I asked Mark Memmott, NPR's standards and practices editor, for a response. "I don't think any news organization wants to glamorize what the person has done," he said, "but it's a fundamental question about the event: Who did it?" And knowing who did it helps a news organization explore why the event happened, and whether it could have been prevented, he said, adding, "All those questions that go with the name."

Even so, Memmott said, "I think everybody, including us, is probably thinking about how much attention you should give, and that's a very interesting question. I do think we try not to saturate the coverage with details of the attacker." Moreover, he added, "We do want to tell the stories of the victims, survivors, first responders and heroes, as well."

For me, that "why" is the key word. Despite the tragic similarities, not every shooting is exactly the same, and there is a heated political debate in this country over how gun laws and mental health screening play into what has sadly become a repeat story. Calling the killer a "26-year-old white male student" is not enough to help the rest of us understand what happened and why. Identifying the shooter by name is part of unraveling a story and helping place it in the larger context of many shootings. Does this one fit a pattern? Is it an aberration? Did authorities overlook something that could have stopped the attack? And perhaps most importantly, what can be done to help prevent yet another mass killing?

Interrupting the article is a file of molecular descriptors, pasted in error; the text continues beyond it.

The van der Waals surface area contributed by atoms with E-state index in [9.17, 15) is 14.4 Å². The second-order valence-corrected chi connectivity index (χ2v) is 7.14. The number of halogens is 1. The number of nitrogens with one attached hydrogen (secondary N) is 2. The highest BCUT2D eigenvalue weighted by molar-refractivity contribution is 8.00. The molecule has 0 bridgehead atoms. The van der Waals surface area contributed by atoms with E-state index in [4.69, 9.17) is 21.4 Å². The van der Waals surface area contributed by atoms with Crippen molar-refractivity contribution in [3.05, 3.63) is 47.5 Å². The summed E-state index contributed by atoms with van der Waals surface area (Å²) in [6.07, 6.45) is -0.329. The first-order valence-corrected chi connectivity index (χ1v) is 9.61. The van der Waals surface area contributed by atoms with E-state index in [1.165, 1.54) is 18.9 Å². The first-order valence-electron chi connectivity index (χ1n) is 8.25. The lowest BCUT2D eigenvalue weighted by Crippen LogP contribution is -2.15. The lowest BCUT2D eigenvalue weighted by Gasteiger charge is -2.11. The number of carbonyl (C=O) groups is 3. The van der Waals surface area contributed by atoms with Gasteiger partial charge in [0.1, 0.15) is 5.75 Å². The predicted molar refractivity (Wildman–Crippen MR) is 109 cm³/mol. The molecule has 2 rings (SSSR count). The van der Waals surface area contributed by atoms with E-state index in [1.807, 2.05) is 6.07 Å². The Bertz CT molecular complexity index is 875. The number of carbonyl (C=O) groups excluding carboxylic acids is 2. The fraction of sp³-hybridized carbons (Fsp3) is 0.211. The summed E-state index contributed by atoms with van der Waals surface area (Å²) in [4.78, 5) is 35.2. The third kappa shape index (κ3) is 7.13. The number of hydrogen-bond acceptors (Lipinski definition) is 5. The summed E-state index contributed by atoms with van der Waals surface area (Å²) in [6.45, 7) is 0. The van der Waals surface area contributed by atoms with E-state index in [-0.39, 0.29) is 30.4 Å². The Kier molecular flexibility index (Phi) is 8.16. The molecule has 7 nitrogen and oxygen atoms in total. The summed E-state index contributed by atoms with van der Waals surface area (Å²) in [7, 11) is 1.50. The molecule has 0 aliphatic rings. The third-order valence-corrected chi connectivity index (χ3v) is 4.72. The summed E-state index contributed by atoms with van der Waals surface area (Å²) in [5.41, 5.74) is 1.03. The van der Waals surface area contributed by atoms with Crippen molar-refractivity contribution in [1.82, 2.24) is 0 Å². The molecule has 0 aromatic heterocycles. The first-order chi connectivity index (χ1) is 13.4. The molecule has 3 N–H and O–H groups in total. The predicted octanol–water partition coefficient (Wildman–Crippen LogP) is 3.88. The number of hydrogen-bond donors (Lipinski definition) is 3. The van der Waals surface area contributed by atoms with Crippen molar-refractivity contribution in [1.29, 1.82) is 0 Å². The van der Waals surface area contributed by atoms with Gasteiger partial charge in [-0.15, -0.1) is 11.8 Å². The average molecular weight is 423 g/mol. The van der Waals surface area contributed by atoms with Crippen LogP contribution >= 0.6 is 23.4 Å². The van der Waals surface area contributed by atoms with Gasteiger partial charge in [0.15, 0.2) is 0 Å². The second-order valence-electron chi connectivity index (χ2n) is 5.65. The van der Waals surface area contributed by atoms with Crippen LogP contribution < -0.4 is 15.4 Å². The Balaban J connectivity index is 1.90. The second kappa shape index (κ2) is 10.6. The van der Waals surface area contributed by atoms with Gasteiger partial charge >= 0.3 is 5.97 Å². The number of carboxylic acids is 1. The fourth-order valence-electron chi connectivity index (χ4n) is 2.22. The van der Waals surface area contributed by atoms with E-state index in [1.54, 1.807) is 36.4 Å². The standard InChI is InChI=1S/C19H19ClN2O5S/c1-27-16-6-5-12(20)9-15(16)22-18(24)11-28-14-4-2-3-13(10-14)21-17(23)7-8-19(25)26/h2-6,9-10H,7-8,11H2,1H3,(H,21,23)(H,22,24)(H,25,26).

Some have argued that not naming the person will indeed remove a motivation for would-be copycats. Some killers do crave attention, of course, but not every shooter in recent years has seemingly fit that pattern of self-aggrandizement.

Back in July, some listeners were unhappy that NPR, in a story pegged to the anniversary of the 2005 London subway and bus bombings, did not identify those behind the attacks (Islamic extremists) and instead focused only on the recollections of survivors and first responders. In that case, the producers said leaving out the information was an oversight, but it was nonetheless pertinent information to the story, and leaving it out had some listeners convinced that NPR was trying to downplay the politics.

In my review of the coverage of the Oregon shooting, NPR has not been overusing the gunman's name. This Sunday report on the Two-Way blog, which updated some news on the crime, did not repeat his name, and I don't think the story suffered for it. Nor did this story about the victims name him, or this one.

But even limiting the use of his name is not enough for some listeners, who wrote to say they were upset about Tom Goldman's Morning Edition report today that offered a graphic description of the shooting, as told by the father of one survivor from the classroom. Those listeners said the story played into the (now deceased) gunman's apparent desire for notoriety. Others, meanwhile, praised it, with one online commenter writing, "Tom Goldman put the humanity in this story."

As always, an important disclaimer: My opinions are my own, not NPR's, and I do not set newsroom policy. I pass on to the newsroom listener opinions, whether I agree or not.